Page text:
House Music Production – Producing House Music Tips

This house music production article is written for the same reason you are reading it, and that is to take my skills to another level and get even better at what I do best, producing house music. With this guide I want to help you learn how to get your producing skills sound really bona fide. It may sound very simple in theory but it can be a pain to make a dope house track, and as always, in order to understand it you need to listen to it.

The favorite kick drum for house music production is the Roland TR-909. The main reason would be that, it has got a great low end power. The pattern for the kick is mostly a 4/4 beat, but you don’t have to leave them straight because they will sound robotic. Propellerhead Reason 4 has got a new feature called the Re-Groove to steer clear of that.

You can even do this manually by shifting individual notes (in your software midi editor) and changing the level of certain notes. Another way is to apply a 16th note swing quantization. If you are producing your tracks digitally, you must make sure that you give them a human feel and soul to you track, make it sound as if it was performed by a live band.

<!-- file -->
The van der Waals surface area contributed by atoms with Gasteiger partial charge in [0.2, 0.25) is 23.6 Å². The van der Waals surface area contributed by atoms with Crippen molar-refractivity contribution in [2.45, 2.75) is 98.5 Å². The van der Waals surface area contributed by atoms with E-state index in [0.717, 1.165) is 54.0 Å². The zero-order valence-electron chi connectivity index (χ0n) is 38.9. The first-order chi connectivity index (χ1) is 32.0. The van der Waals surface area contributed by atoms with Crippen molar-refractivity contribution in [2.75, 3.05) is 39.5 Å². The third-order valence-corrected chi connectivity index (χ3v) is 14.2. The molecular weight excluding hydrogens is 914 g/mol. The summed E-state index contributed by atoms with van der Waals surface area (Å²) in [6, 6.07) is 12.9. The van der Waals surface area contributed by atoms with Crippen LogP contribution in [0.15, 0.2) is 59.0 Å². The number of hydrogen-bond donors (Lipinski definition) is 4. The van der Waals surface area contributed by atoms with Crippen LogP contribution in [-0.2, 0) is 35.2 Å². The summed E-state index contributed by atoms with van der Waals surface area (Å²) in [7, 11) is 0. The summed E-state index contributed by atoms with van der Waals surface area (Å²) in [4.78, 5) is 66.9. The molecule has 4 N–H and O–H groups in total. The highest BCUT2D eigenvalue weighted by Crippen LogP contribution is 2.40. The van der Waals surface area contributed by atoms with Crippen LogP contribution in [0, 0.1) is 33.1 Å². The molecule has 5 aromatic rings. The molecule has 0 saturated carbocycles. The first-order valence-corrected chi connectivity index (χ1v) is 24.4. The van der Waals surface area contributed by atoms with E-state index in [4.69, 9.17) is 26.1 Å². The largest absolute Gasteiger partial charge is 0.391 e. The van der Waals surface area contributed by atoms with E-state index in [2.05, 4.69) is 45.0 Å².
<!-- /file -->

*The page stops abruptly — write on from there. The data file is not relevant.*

House music uses a lot of synthetic sounds such as the Omnisphere by Spectrasonics, Jupiter-8V by Arturia, Massive by Native Instruments, Sylenth1 and many more. The Arturia MiniMoog is my favorite VST instrument for bass sounds.

The Hi-Hats patterns are mostly on the eighth-note and open hats on the offbeat pattern. For percussion, most producers use loops, but you are more than welcome to program your own. Playing the riffs and chords with a midi controller is better than programming them using a mouse. You can double your chords with another instrument to have enough body, if needed.

If you have a vocal feel free to play around with it, chop it or even create great effects from it. Try not to make the track repetitive, your song needs to have dynamics (loud and soft parts). Always keep in mind that house music is all about making people dance. You can also use automation to keep the song moving, automate the vst instrument knobs (especially the filter) to create a sweep sound.

This can also work well with effects such as delay and reverb to make the chorus part sound bigger than the verse. The snare and claps must be punchy with a short reverb (preferably room reverb) and mostly on an offbeat pattern.